Indrajit was watching everything from yonder skies. He was waiting for the opportune moment. He did not stir. However, he started his preparations, without the knowledge of Rama and Lakshmana. Both the brothers happily called it a day. The food supplies were unusually delayed and Rama sent Vibishana to supervise the preparations. It was sunset and it was time for Rama to offer puja to his weapons. He moved aside, asking Lakshmana to guard the army. ‘ayya naan avai aatrinen varuvadhu Or aLavum,’ my Sir, until I come back from performing the rites, ‘kai kOL sEnayaik kaa’ you take charge of the army and protect it, he told Lakshmana.

But Indrajit needed some more time. He asked his father to send another detachment. A battalion headed by Mahodara engaged Lakshmana and his army for a long time, as it darkened all around. It was nightfall. Mahodara, who could not stand the fiery arrows of Lakshmana, had run away from the field, returned in the guise of Indra and his army masqueraded itself as celestials and sages.

Killing from hiding

Indrajit did not have the compunction that Rama and Lakshmana had in the use of Brahmastra. We do not question that. But Indrajit did not have the temerity…

Lakshmana was perplexed. He could find no reason why the celestials, headed by Indra should come in war with them. He turned to Hanuman. ‘anuman vaaL mugam nOkkinan, aazhiyai agatrith thanu valam koNda thaamaraik kaNNan thambi.’ Lakshmana, the younger brother of the One who left the Ocean of Milk and walked the earth with bow in hand, turned to Hanuman. ‘munivar vaanavar munindhu vandhu eydha yaam muyandra thuni idhu en kolO?’ What could be the harm that we had done to the sages and celestials that they have come to fight with us? ‘solludhi viraindhu.’ (I am not able to understand.) Do tell me quickly.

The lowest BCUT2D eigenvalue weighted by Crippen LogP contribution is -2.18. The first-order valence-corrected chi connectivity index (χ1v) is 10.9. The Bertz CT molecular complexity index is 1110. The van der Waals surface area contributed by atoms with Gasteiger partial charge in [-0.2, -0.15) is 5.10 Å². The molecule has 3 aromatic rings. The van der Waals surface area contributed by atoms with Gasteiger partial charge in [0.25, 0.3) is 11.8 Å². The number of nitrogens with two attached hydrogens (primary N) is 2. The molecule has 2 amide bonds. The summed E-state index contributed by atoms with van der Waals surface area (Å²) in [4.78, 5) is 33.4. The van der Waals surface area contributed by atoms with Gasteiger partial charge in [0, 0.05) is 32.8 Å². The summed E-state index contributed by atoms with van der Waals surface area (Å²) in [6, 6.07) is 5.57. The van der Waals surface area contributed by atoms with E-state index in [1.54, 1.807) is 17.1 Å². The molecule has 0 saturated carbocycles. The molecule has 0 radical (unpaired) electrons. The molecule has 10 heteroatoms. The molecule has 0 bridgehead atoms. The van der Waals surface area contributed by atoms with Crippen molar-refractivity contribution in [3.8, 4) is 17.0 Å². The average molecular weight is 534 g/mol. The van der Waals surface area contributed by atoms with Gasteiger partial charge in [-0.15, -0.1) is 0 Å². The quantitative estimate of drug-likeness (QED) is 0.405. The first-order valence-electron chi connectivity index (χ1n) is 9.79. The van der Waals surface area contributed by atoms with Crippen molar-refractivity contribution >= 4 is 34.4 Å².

Even as he was speaking these words to Hanuman, Indrajit, finding the opportune moment when Lakshmana’s attention was totally diverted, fired the Brahmastra from behind the clouds. Like the bombs of the present days that are impregnated with thousands of splinters that are thrown out when the bomb explodes, innumerable arrows burst forth from the Brahmastra. ‘kOdi kOdi nUraayiram vem kaNaik kuzhaangaL mUdi mEniyai mutrurach chutrina,’ says the Poet. Arrows several hundred thousand crores in number burst forth and enveloped one and all, with Lakshmana at the centre. Lakshmana lost his consciousness and fell down on the ground.